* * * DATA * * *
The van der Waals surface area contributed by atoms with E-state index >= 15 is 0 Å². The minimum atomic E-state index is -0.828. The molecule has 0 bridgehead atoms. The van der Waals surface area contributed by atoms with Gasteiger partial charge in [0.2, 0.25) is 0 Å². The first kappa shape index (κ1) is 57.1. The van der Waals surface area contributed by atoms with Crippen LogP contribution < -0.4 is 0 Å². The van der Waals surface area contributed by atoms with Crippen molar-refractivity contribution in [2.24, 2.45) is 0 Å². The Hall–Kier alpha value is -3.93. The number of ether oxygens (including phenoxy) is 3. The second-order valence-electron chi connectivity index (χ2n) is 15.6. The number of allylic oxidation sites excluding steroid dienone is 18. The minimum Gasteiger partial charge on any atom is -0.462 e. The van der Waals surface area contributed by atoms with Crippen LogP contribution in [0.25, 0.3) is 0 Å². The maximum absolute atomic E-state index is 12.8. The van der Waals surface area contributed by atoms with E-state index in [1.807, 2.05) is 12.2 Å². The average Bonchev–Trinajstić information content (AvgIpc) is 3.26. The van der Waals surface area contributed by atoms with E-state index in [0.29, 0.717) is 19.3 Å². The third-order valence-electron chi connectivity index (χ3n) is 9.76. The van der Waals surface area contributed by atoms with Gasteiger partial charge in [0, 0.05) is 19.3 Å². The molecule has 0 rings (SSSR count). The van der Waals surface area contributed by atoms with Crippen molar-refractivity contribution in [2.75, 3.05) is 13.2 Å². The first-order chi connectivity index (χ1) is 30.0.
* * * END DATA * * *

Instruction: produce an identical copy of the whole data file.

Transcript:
The van der Waals surface area contributed by atoms with E-state index >= 15 is 0 Å². The minimum atomic E-state index is -0.828. The molecule has 0 bridgehead atoms. The van der Waals surface area contributed by atoms with Gasteiger partial charge in [0.2, 0.25) is 0 Å². The first kappa shape index (κ1) is 57.1. The van der Waals surface area contributed by atoms with Crippen LogP contribution < -0.4 is 0 Å². The van der Waals surface area contributed by atoms with Crippen molar-refractivity contribution in [2.24, 2.45) is 0 Å². The Hall–Kier alpha value is -3.93. The number of ether oxygens (including phenoxy) is 3. The second-order valence-electron chi connectivity index (χ2n) is 15.6. The number of allylic oxidation sites excluding steroid dienone is 18. The minimum Gasteiger partial charge on any atom is -0.462 e. The van der Waals surface area contributed by atoms with Crippen LogP contribution in [0.25, 0.3) is 0 Å². The maximum absolute atomic E-state index is 12.8. The van der Waals surface area contributed by atoms with E-state index in [1.807, 2.05) is 12.2 Å². The average Bonchev–Trinajstić information content (AvgIpc) is 3.26. The van der Waals surface area contributed by atoms with E-state index in [0.29, 0.717) is 19.3 Å². The third-order valence-electron chi connectivity index (χ3n) is 9.76. The van der Waals surface area contributed by atoms with Gasteiger partial charge in [0, 0.05) is 19.3 Å². The molecule has 0 rings (SSSR count). The van der Waals surface area contributed by atoms with Crippen molar-refractivity contribution in [2.75, 3.05) is 13.2 Å². The first-order chi connectivity index (χ1) is 30.0.